1. What causes egg binding?
Egg binding is an emergency medical condition when a female bird is unable to lay an egg.
There are many factors that can increase the risk of egg binding. These include a diet which is low in calcium (e.g. all seed diets), obesity, egg deformities (e.g. over-sized egg), hereditary causes, excessive egg laying and hormonal issues.

2. Are certain birds prone to develop egg binding?
Yes. Budgerigars, canaries, cockatiels, finches and lovebirds most frequently have problems related to egg laying, although any bird can become egg bound.

3. How can I tell if my bird is egg bound?
Clinical signs that may indicate that your bird is egg bound include:

      depressed demeanour, fluffed up appearance

      unable to perch or may often sit on the bottom of the cage or in food bowl

      tail bobbing

      straining to lay an egg

      paralysis of one or both legs (due to the egg putting pressure on the nerves that control the legs)


      swollen abdomen

Since the signs associated with egg binding are also seen in sick birds with other illnesses, diagnostic testing, such as x-rays, is essential in formulating a proper diagnosis.

4. How does the veterinarian diagnose egg binding?
The veterinarian may gently palpate (feel) the retained egg during the physical examination. Radiographs may also be needed to diagnose egg binding.

5. How is egg binding treated?
Treatment options depend on the clinical presentation and severity of the condition.
Medical treatment
Supportive treatment is offered in the form of subcutaneous fluids, heat and assisted feeding. Injectable calcium and oxytocin and/or prostaglandin gel may be used to assist in muscle contraction to expel the egg. If the egg is near the cloacal opening, your veterinarian may be able to gently extract it.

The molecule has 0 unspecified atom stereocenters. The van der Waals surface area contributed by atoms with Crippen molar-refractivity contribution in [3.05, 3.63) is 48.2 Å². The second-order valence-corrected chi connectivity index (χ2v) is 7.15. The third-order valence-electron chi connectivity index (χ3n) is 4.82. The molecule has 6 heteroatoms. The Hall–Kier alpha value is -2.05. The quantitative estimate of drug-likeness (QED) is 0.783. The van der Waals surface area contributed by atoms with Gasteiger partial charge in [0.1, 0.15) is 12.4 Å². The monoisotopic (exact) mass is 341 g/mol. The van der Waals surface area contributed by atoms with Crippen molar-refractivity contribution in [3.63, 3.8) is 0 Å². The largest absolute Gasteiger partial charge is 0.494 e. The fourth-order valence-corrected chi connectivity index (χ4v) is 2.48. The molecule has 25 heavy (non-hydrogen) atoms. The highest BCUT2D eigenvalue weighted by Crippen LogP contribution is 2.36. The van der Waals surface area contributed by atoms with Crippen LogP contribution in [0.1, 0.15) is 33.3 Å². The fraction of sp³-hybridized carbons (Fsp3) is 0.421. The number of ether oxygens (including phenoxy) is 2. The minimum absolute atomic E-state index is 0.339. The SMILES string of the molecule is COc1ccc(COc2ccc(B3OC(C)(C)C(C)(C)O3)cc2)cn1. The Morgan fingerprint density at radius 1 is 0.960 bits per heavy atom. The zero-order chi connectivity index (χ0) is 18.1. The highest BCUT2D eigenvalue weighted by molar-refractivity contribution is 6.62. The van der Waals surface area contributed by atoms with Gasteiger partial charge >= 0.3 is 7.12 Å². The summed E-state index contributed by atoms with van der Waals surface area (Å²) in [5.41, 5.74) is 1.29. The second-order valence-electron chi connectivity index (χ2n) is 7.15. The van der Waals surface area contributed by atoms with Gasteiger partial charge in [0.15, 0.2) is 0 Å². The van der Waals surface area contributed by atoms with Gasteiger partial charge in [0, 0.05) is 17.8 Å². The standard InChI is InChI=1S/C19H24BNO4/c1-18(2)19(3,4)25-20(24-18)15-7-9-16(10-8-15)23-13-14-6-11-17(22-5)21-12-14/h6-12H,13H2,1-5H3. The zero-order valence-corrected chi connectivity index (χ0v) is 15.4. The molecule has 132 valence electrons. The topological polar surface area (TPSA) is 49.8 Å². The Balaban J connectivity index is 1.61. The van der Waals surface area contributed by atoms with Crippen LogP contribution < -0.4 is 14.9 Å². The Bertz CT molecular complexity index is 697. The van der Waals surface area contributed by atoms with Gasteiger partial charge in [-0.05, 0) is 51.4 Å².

More advanced treatment
Eggs that do not pass with drug therapy require more invasive treatment. The veterinarian may need to place a needle through the abdomen into the egg shell and aspirate the contents of the egg, causing the shell to collapse. The shell will usually pass out of the bird within a few days. Failing this, surgery may be performed to remove the egg or shell fragments.

6. Can egg binding be prevented?

       Birds that are obese should have their diet modified to assist in weightloss. An appropriate diet can be discussed with your veterinarian.

       Oral calcium supplementation is recommended, especially in chronic egg layers.

       Husbandry modification is also important to try and decrease hormones that may lead to egg laying. Such modifications include extending night periods, taking food out of the cage overnight, removing any nesting material and restricting access to male birds.

       Hormonal drug therapy may be required, especially in chronic egg layers. This option can be discussed in more detail with your veterinarian.

       Surgery to remove the reproductive tract may be a last resort option.


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